The implementation of austerity measures by governments across the world has become a phenomenon of modern times, as countries undertake programmes to counteract the fallout from the global economic crisis. The major problem which concerns politicians and economists is generally that of the growing fiscal deficit.
Trade unions and private sector employers both have a vested interest in the implementation of any set of austerity measures introduced by government. Given that the austerity measures are directed at reducing the budget deficit, governments are generally forced to reorganize and rationalize within the public sector.
In seeking the address the imbalance, Government is charged with the responsibility of balancing the budget, by working to ensure that expenditure does not exceed revenue. It is required to build a platform where it can maintain at a minimum, 12 weeks of import cover. This means that it is critical for Government to ensure that it maintains a healthy foreign reserves position.
With the introduction of an austerity programme, where the emphasis is placed on the rationalization of spending, the impact of the measures is usually felt in the loss of jobs, and the possible reduction of social services. Governments are sometimes swift to institute measures such as a freeze on new hiring and recruitment, layoff or the retrenchment of public sector workers, abolishing some social security benefits, and ordering the reduction of budget spending across Ministries, Departments and state agencies.
The large cuts in public sector employment and spending, and the imposition of increases in direct and indirect taxes, often result in a public outcry. These severe measures generally cause trade unions to mount a challenge. Trade unions are concerned with protecting jobs, the negative impact that tax increases tend to have on the cost of living, and the impact expenditure cuts could have on social services, leading to the most vulnerable, lower and middle income wage earners being placed under further pressure.
It is not unusual for trade unions to launch protests and nationwide strikes as a means of demonstrating their discontent with the measures which have been introduced. There is every good reason for trade unions to adopt this approach, particularly where a government has failed to engage them in dialogue and consultation. Protest action may not be desired, but is clearly a consequence for being ignored and /or brushed aside, or where actions taken are highly insensitive and unreasonable.
However, where the process of engagement by way of dialogue and consultation has been completed, it would hardly be expected that unions would be forced to resort to taking some form of protest action, unless their input was not taken seriously. It is reasonable to assume that in addressing a national economic and fiscal crisis, the social partners would work collaboratively to develop a rescue plan.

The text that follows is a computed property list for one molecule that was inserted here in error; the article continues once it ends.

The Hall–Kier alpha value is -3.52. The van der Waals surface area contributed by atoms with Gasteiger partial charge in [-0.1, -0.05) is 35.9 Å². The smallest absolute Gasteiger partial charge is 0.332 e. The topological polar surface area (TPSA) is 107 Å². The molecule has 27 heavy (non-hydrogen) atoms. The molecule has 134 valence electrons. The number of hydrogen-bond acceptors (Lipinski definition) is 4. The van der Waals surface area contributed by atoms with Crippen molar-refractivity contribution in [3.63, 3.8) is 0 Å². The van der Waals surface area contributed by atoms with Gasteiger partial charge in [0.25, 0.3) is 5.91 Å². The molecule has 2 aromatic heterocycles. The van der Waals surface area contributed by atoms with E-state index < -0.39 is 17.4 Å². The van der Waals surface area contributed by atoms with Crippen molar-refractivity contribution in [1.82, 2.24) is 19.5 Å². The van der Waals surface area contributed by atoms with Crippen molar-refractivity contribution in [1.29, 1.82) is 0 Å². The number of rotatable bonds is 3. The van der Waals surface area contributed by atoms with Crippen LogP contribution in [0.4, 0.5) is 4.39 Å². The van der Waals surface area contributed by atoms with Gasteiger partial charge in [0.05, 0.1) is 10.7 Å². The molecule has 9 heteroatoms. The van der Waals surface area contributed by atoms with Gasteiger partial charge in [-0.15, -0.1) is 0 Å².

It becomes apparent that a divide would arise if the parties didn’t take each other into their confidence, and if the severity of the measures were beyond the expectations of the trade unions, based on any understandings that were reached. The conclusion can therefore be drawn that in developing what is known as a home grown programme, the intention would be that of taking on board the suggestions of stakeholders, and to find common understandings, so as to eliminate the possibility of discontentment by any of the partners in the roll out of the measures.
The fact cannot be removed that Government has responsibility for policy making, but the expectation remains that its final decision making should always seek to be as accommodating as possible, so as to provide a platform for support for the intended measures. Indications are that austerity programmes are in essence a necessary evil. However, in some cases, they work and in others they don’t.
A case in point can be cited in Greece in 2012, where it is reported that workers were hit particularly hard. In such circumstances, clearly a problem has been created for trade unions. The hit which workers may take, can lead to an undermining of trade unions and a threat to their mobilization efforts in providing collective representation.
There are many lessons to be learnt by trade unions of how best to respond in times of austerity. For example, trade unions could follow the experience of Malta (2012), and make good use of the opportunity to focus on the performance of the national economy, education as a key success factor for good quality jobs, precarious employment and the working poor, and the benefits of closer trade unions’ cooperation.
Trade unions as a partner in the national governance must also recognize their responsibility in addressing the high public debt that is putting immense pressure, through debt servicing, on the country’s ability to finance social services, free health and education. It is evident that in responding to an economic and fiscal crisis, there are neither easy solutions nor quick fixes.
If this is accepted on face value, then there is a need for reasonableness, a sense of good judgment and commonality in the understandings and approaches to be adopted by the government, labour and the private sector. This is vital to ensuring the successful implementation of the austerity measures, and to minimize the fall out and hardship that will inevitably follow the introduction of a set of austerity measures.
(Dennis De Peiza is a labour management consultant with Regional Management Services Inc. Website: www.regionalmanagement services.com